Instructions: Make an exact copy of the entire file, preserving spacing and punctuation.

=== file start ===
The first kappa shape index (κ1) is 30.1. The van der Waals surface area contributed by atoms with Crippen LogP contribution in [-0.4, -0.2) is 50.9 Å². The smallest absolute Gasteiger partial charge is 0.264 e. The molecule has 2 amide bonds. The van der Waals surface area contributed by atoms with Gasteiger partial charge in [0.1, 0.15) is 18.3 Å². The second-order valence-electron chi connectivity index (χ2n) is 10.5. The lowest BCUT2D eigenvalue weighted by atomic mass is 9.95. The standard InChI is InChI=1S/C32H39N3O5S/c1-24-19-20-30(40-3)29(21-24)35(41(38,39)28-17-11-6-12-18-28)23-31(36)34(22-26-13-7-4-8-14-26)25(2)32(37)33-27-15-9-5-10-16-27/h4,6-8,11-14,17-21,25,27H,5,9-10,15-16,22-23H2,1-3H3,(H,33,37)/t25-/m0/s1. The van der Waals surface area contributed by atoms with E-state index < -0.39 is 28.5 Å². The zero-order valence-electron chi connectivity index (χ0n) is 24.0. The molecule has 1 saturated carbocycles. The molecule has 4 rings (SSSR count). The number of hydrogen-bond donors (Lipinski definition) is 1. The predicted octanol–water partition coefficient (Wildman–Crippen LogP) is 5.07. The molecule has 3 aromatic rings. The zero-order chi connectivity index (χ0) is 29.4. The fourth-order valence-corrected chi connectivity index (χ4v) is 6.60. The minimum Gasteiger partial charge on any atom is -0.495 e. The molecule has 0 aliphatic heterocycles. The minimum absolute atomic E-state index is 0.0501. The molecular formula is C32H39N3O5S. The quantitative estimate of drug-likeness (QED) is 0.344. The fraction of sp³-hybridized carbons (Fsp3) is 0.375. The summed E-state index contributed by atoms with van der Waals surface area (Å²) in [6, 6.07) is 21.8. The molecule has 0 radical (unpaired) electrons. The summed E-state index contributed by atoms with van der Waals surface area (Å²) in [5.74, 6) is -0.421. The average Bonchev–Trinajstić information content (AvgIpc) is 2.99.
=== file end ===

The first kappa shape index (κ1) is 30.1. The van der Waals surface area contributed by atoms with Crippen LogP contribution in [-0.4, -0.2) is 50.9 Å². The smallest absolute Gasteiger partial charge is 0.264 e. The molecule has 2 amide bonds. The van der Waals surface area contributed by atoms with Gasteiger partial charge in [0.1, 0.15) is 18.3 Å². The second-order valence-electron chi connectivity index (χ2n) is 10.5. The lowest BCUT2D eigenvalue weighted by atomic mass is 9.95. The standard InChI is InChI=1S/C32H39N3O5S/c1-24-19-20-30(40-3)29(21-24)35(41(38,39)28-17-11-6-12-18-28)23-31(36)34(22-26-13-7-4-8-14-26)25(2)32(37)33-27-15-9-5-10-16-27/h4,6-8,11-14,17-21,25,27H,5,9-10,15-16,22-23H2,1-3H3,(H,33,37)/t25-/m0/s1. The van der Waals surface area contributed by atoms with E-state index < -0.39 is 28.5 Å². The zero-order valence-electron chi connectivity index (χ0n) is 24.0. The molecule has 1 saturated carbocycles. The molecule has 4 rings (SSSR count). The number of hydrogen-bond donors (Lipinski definition) is 1. The predicted octanol–water partition coefficient (Wildman–Crippen LogP) is 5.07. The molecule has 3 aromatic rings. The zero-order chi connectivity index (χ0) is 29.4. The fourth-order valence-corrected chi connectivity index (χ4v) is 6.60. The minimum Gasteiger partial charge on any atom is -0.495 e. The molecule has 0 aliphatic heterocycles. The minimum absolute atomic E-state index is 0.0501. The molecular formula is C32H39N3O5S. The quantitative estimate of drug-likeness (QED) is 0.344. The fraction of sp³-hybridized carbons (Fsp3) is 0.375. The summed E-state index contributed by atoms with van der Waals surface area (Å²) in [6, 6.07) is 21.8. The molecule has 0 radical (unpaired) electrons. The summed E-state index contributed by atoms with van der Waals surface area (Å²) in [5.74, 6) is -0.421. The average Bonchev–Trinajstić information content (AvgIpc) is 2.99.